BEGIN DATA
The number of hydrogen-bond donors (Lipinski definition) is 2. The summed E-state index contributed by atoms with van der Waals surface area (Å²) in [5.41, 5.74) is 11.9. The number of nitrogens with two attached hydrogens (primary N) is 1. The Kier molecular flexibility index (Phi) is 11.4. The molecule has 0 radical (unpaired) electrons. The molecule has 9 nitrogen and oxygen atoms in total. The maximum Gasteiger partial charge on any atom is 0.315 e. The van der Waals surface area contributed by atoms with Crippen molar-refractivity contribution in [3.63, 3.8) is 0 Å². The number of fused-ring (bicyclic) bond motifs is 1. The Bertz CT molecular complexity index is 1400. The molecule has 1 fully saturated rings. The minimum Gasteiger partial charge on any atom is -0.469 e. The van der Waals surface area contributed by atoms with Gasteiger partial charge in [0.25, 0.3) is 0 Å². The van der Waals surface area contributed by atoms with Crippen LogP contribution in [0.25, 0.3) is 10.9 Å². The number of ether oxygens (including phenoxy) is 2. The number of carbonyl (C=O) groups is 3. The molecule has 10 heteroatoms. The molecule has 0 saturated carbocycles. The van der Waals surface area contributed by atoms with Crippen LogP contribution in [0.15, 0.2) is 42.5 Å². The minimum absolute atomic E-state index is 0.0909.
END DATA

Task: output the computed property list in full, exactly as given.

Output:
The number of hydrogen-bond donors (Lipinski definition) is 2. The summed E-state index contributed by atoms with van der Waals surface area (Å²) in [5.41, 5.74) is 11.9. The number of nitrogens with two attached hydrogens (primary N) is 1. The Kier molecular flexibility index (Phi) is 11.4. The molecule has 0 radical (unpaired) electrons. The molecule has 9 nitrogen and oxygen atoms in total. The maximum Gasteiger partial charge on any atom is 0.315 e. The van der Waals surface area contributed by atoms with Crippen molar-refractivity contribution in [3.63, 3.8) is 0 Å². The number of fused-ring (bicyclic) bond motifs is 1. The Bertz CT molecular complexity index is 1400. The molecule has 1 fully saturated rings. The minimum Gasteiger partial charge on any atom is -0.469 e. The van der Waals surface area contributed by atoms with Gasteiger partial charge in [0.25, 0.3) is 0 Å². The van der Waals surface area contributed by atoms with Crippen LogP contribution in [0.25, 0.3) is 10.9 Å². The number of ether oxygens (including phenoxy) is 2. The number of carbonyl (C=O) groups is 3. The molecule has 10 heteroatoms. The molecule has 0 saturated carbocycles. The van der Waals surface area contributed by atoms with Crippen LogP contribution in [0.15, 0.2) is 42.5 Å². The minimum absolute atomic E-state index is 0.0909.